The park is named after Albany mayor John Boyd Thacher whose widow, Emma Treadwell Thacher, donated the land in 1914. Since its opening the area was designated as a State Park. The park soon became popular with the residents of Upstate New York and many amenities were added. The purchase of 500 acres (2 km2) of land in 2004 with a State grant of $750.00 from the Environmental Protection Fund and a donation of land from the Nature Conservancy of 81 acres (320,000 m2) and the further purchase of 188 acres (0.76 km2) on 3 August 2006 took the total area of the park to 2,155 acres (8.72 km2).
It is most likely that the most prominent feature of the park, the Helderberg Escarpment got its name from the Dutch Helder meaning bright or light and Berg meaning mountain.
Park Faces Closure
In early 2010 the Governor of New York, David Paterson, announced that due to the state's massive budget deficit certain areas of the budget would have to be trimmed in order for the state to maintain proper functions. In his budget cuts, Paterson listed the Department of Parks and Recreation as one of the areas that would have funding slashed, which meant that certain parks would either be completely shut down or operated at a minimum capacity.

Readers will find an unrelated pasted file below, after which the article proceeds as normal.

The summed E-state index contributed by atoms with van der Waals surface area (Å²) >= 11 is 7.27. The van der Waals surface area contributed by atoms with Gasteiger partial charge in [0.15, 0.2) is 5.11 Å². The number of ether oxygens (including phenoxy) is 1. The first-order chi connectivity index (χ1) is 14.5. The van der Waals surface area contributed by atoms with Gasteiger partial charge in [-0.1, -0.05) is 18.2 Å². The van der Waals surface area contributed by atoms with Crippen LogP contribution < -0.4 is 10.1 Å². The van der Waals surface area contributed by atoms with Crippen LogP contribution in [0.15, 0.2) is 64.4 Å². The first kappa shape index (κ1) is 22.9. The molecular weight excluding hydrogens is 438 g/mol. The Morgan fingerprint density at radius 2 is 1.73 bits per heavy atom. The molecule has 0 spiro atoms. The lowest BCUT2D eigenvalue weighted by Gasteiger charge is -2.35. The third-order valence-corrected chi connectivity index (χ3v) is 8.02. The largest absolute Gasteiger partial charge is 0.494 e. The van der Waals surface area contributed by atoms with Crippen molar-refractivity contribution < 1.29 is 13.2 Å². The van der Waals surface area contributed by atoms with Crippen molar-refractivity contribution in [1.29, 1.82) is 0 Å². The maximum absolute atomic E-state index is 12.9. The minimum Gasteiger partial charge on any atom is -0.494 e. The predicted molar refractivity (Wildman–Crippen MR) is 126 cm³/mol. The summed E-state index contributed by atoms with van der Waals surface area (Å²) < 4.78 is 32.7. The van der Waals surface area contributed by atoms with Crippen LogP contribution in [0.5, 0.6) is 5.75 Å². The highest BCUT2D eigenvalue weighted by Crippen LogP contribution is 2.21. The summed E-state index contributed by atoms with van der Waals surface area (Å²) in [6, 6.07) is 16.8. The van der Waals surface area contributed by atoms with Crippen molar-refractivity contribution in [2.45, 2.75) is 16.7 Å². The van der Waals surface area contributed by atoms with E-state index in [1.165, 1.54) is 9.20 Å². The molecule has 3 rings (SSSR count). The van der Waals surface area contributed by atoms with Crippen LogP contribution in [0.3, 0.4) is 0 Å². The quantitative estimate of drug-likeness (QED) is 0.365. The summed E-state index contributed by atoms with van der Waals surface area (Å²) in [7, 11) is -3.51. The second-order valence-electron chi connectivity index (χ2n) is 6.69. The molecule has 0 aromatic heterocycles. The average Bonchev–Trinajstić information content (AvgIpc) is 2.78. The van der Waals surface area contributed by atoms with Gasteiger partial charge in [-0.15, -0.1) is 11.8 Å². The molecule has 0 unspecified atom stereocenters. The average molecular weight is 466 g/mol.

Upon learning Paterson's intentions, the people and local governments of New York began a collaborative effort to advocate for the budget to be amended to keep John Boyd Thacher State Park, as well as many other parks and historical sites open for the enjoyment of the people. They have used Facebook, Twitter, a website and petitions as tools to help them show their discontent and become more organized in their efforts to stop the park's closure.
Pressure from the public and from some members of the State Legislature resulted in a reversal of the closure proposal. State Senate leaders held a press conference on March 24, 2010 at the capitol, where they said $11.5 million would be restored to the budget to keep parks open.
There are over 12 miles (20 km) of trails in the park, the most famous trail being the Indian Ladder Trail.
Indian Ladder Trail